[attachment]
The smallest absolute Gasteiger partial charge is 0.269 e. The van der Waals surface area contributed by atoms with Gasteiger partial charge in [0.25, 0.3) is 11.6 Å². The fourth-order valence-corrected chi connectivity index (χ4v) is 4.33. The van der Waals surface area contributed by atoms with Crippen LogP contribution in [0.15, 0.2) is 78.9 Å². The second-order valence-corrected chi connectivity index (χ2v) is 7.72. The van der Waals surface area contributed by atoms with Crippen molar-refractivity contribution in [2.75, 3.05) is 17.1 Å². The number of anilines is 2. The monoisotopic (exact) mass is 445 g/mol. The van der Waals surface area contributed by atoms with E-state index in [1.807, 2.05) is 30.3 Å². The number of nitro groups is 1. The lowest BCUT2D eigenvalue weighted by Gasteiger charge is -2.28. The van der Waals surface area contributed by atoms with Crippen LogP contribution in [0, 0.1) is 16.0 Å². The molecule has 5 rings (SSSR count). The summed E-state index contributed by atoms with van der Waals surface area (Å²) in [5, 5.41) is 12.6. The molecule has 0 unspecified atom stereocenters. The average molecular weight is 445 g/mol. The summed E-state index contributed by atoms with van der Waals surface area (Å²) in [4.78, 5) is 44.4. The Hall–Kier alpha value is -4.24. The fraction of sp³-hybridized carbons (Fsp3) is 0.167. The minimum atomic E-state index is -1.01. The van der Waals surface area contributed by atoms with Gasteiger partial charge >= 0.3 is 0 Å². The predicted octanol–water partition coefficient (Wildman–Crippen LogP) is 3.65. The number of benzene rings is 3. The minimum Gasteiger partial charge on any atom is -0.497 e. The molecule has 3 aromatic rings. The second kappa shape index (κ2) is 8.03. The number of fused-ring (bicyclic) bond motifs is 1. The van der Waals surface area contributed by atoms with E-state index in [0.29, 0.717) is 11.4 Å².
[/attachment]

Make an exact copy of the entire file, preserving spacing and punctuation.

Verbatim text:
The smallest absolute Gasteiger partial charge is 0.269 e. The van der Waals surface area contributed by atoms with Gasteiger partial charge in [0.25, 0.3) is 11.6 Å². The fourth-order valence-corrected chi connectivity index (χ4v) is 4.33. The van der Waals surface area contributed by atoms with Crippen LogP contribution in [0.15, 0.2) is 78.9 Å². The second-order valence-corrected chi connectivity index (χ2v) is 7.72. The van der Waals surface area contributed by atoms with Crippen molar-refractivity contribution in [2.75, 3.05) is 17.1 Å². The number of anilines is 2. The monoisotopic (exact) mass is 445 g/mol. The van der Waals surface area contributed by atoms with E-state index in [1.807, 2.05) is 30.3 Å². The number of nitro groups is 1. The lowest BCUT2D eigenvalue weighted by Gasteiger charge is -2.28. The van der Waals surface area contributed by atoms with Crippen LogP contribution in [0, 0.1) is 16.0 Å². The molecule has 5 rings (SSSR count). The summed E-state index contributed by atoms with van der Waals surface area (Å²) in [5, 5.41) is 12.6. The molecule has 0 unspecified atom stereocenters. The average molecular weight is 445 g/mol. The summed E-state index contributed by atoms with van der Waals surface area (Å²) in [4.78, 5) is 44.4. The Hall–Kier alpha value is -4.24. The fraction of sp³-hybridized carbons (Fsp3) is 0.167. The minimum atomic E-state index is -1.01. The van der Waals surface area contributed by atoms with Gasteiger partial charge >= 0.3 is 0 Å². The predicted octanol–water partition coefficient (Wildman–Crippen LogP) is 3.65. The number of benzene rings is 3. The minimum Gasteiger partial charge on any atom is -0.497 e. The molecule has 3 aromatic rings. The second kappa shape index (κ2) is 8.03. The number of fused-ring (bicyclic) bond motifs is 1. The van der Waals surface area contributed by atoms with E-state index in [0.29, 0.717) is 11.4 Å².